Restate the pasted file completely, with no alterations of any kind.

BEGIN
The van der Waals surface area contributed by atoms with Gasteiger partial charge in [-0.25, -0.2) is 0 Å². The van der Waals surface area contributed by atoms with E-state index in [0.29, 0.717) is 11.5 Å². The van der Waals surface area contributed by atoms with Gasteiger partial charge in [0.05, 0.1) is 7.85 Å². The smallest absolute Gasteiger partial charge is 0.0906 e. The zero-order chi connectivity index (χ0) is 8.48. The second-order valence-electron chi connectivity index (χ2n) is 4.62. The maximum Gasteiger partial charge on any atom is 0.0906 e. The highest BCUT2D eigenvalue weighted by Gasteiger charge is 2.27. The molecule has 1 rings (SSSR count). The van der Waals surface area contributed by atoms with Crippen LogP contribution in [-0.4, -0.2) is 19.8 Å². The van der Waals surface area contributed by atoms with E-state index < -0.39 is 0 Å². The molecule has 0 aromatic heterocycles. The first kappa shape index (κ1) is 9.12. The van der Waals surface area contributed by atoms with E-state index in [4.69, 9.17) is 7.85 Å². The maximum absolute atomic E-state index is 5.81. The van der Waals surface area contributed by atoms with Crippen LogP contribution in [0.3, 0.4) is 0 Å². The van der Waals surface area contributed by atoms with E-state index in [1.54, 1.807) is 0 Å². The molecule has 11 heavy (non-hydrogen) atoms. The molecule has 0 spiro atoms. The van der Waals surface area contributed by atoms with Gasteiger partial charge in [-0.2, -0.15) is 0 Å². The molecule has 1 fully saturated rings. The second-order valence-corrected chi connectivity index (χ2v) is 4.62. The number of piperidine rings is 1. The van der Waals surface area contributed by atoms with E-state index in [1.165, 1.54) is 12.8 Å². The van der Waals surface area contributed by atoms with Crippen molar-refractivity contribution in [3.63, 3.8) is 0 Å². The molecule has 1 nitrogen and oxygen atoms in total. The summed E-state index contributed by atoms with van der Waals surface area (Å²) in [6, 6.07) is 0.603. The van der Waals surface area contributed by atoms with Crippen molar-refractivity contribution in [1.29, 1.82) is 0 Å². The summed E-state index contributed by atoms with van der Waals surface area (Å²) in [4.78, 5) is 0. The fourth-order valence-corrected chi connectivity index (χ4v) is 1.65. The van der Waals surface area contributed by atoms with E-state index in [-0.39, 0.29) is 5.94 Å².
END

The van der Waals surface area contributed by atoms with Gasteiger partial charge in [-0.25, -0.2) is 0 Å². The van der Waals surface area contributed by atoms with E-state index in [0.29, 0.717) is 11.5 Å². The van der Waals surface area contributed by atoms with Gasteiger partial charge in [0.05, 0.1) is 7.85 Å². The smallest absolute Gasteiger partial charge is 0.0906 e. The zero-order chi connectivity index (χ0) is 8.48. The second-order valence-electron chi connectivity index (χ2n) is 4.62. The maximum Gasteiger partial charge on any atom is 0.0906 e. The highest BCUT2D eigenvalue weighted by Gasteiger charge is 2.27. The molecule has 1 rings (SSSR count). The van der Waals surface area contributed by atoms with Crippen LogP contribution in [-0.4, -0.2) is 19.8 Å². The van der Waals surface area contributed by atoms with E-state index < -0.39 is 0 Å². The molecule has 0 aromatic heterocycles. The first kappa shape index (κ1) is 9.12. The van der Waals surface area contributed by atoms with E-state index in [4.69, 9.17) is 7.85 Å². The maximum absolute atomic E-state index is 5.81. The van der Waals surface area contributed by atoms with Crippen LogP contribution in [0.3, 0.4) is 0 Å². The van der Waals surface area contributed by atoms with E-state index in [1.54, 1.807) is 0 Å². The molecule has 11 heavy (non-hydrogen) atoms. The molecule has 0 spiro atoms. The van der Waals surface area contributed by atoms with Gasteiger partial charge in [-0.2, -0.15) is 0 Å². The molecule has 1 fully saturated rings. The second-order valence-corrected chi connectivity index (χ2v) is 4.62. The number of piperidine rings is 1. The van der Waals surface area contributed by atoms with E-state index in [1.165, 1.54) is 12.8 Å². The van der Waals surface area contributed by atoms with Crippen molar-refractivity contribution in [3.63, 3.8) is 0 Å². The molecule has 1 nitrogen and oxygen atoms in total. The summed E-state index contributed by atoms with van der Waals surface area (Å²) in [6, 6.07) is 0.603. The van der Waals surface area contributed by atoms with Crippen molar-refractivity contribution in [1.29, 1.82) is 0 Å². The summed E-state index contributed by atoms with van der Waals surface area (Å²) in [4.78, 5) is 0. The fourth-order valence-corrected chi connectivity index (χ4v) is 1.65. The van der Waals surface area contributed by atoms with E-state index in [-0.39, 0.29) is 5.94 Å².